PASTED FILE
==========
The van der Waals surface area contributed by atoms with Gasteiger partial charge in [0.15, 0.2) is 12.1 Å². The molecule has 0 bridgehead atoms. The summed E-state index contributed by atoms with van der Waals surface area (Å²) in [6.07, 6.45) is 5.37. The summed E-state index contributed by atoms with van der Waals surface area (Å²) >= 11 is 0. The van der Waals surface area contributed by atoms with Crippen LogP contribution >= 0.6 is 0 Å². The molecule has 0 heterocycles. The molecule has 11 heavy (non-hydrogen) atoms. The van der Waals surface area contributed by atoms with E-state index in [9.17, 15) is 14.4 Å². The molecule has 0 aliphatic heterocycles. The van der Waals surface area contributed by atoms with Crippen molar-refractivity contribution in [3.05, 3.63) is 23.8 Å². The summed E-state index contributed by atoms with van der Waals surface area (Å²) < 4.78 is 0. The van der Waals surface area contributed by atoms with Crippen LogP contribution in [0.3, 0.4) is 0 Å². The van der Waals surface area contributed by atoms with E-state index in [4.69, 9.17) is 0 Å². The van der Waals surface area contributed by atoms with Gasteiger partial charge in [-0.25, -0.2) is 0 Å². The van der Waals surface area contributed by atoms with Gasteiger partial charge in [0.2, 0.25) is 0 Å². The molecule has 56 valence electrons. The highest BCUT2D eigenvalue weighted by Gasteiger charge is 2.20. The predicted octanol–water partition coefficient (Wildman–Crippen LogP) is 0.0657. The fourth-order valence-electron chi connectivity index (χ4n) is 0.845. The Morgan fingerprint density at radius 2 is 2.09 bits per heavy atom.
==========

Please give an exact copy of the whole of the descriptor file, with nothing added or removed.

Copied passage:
The van der Waals surface area contributed by atoms with Gasteiger partial charge in [0.15, 0.2) is 12.1 Å². The molecule has 0 bridgehead atoms. The summed E-state index contributed by atoms with van der Waals surface area (Å²) in [6.07, 6.45) is 5.37. The summed E-state index contributed by atoms with van der Waals surface area (Å²) >= 11 is 0. The van der Waals surface area contributed by atoms with Crippen LogP contribution >= 0.6 is 0 Å². The molecule has 0 heterocycles. The molecule has 11 heavy (non-hydrogen) atoms. The van der Waals surface area contributed by atoms with E-state index in [9.17, 15) is 14.4 Å². The molecule has 0 aliphatic heterocycles. The van der Waals surface area contributed by atoms with Crippen molar-refractivity contribution in [3.05, 3.63) is 23.8 Å². The summed E-state index contributed by atoms with van der Waals surface area (Å²) < 4.78 is 0. The van der Waals surface area contributed by atoms with Crippen LogP contribution in [0.3, 0.4) is 0 Å². The van der Waals surface area contributed by atoms with E-state index in [4.69, 9.17) is 0 Å². The van der Waals surface area contributed by atoms with Gasteiger partial charge in [-0.25, -0.2) is 0 Å². The van der Waals surface area contributed by atoms with Gasteiger partial charge in [0.2, 0.25) is 0 Å². The molecule has 56 valence electrons. The highest BCUT2D eigenvalue weighted by Gasteiger charge is 2.20. The predicted octanol–water partition coefficient (Wildman–Crippen LogP) is 0.0657. The fourth-order valence-electron chi connectivity index (χ4n) is 0.845. The Morgan fingerprint density at radius 2 is 2.09 bits per heavy atom.